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affirmation

[af-er-mey-shuh n] /ˌæf ərˈmeɪ ʃən/
noun
1.
the act or an instance of affirming; state of being affirmed.
2.
the assertion that something exists or is true.
3.
something that is affirmed; a statement or proposition that is declared to be true.
4.
confirmation or ratification of the truth or validity of a prior judgment, decision, etc.
5.
Law. a solemn declaration accepted instead of a statement under oath.
Origin of affirmation
1535-1545
1535-45; < Latin affirmātiōn- (stem of affirmātiō), equivalent to affirmāt(us) (past participle of affirmāre to affirm) + -iōn- -ion
Related forms
nonaffirmation, noun
overaffirmation, noun
preaffirmation, noun
reaffirmation, noun
self-affirmation, noun
Dictionary.com Unabridged
Based on the Random House Dictionary, © Random House, Inc. 2015.
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Examples from the Web for re-affirmation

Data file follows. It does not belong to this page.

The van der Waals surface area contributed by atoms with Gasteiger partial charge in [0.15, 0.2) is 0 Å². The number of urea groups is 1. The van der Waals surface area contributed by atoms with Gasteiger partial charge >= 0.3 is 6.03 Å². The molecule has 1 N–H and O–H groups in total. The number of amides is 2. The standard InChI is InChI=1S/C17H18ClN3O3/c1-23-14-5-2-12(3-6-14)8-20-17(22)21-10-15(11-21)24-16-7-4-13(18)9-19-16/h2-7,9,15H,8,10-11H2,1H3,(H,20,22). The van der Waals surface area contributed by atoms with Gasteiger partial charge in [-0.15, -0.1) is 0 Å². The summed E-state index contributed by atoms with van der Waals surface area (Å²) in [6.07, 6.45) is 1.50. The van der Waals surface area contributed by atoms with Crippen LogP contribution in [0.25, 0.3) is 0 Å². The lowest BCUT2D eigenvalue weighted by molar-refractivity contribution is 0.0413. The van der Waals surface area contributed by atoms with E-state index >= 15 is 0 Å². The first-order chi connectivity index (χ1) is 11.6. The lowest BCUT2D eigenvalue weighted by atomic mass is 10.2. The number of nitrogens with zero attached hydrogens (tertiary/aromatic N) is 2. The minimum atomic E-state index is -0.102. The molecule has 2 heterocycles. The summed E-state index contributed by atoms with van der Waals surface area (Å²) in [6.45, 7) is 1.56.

Historical Examples
  • Were this drawn, it would amount to something very like a re-affirmation of Theism.

  • We conclude our review of opposing schools by the re-affirmation of our position, that God is cognizable by human reason.

    Christianity and Greek Philosophy Benjamin Franklin Cocker
  • This is nothing but a re-affirmation of the aristocratic doctrine of the "Literary Bible."

    Thomas Jefferson Gilbert Chinard
British Dictionary definitions for re-affirmation

affirmation

/ˌæfəˈmeɪʃən/
noun
1.
the act of affirming or the state of being affirmed
2.
a statement of the existence or truth of something; assertion
3.
(law) a solemn declaration permitted on grounds of conscientious objection to taking an oath
Collins English Dictionary - Complete & Unabridged 2012 Digital Edition
© William Collins Sons & Co. Ltd. 1979, 1986 © HarperCollins
Publishers 1998, 2000, 2003, 2005, 2006, 2007, 2009, 2012
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Word Origin and History for re-affirmation
n.

also reaffirmation, 1845, noun of action from re-affirm.

affirmation

n.

early 15c., "assertion that something is true," from Old French afermacion (14c.), from Latin affirmationem (nominative affirmatio) "an affirmation, solid assurance," noun of action from past participle stem of affirmare (see affirm). In law, as the Quaker alternative to oath-taking, it is attested from 1690s.

Online Etymology Dictionary, © 2010 Douglas Harper
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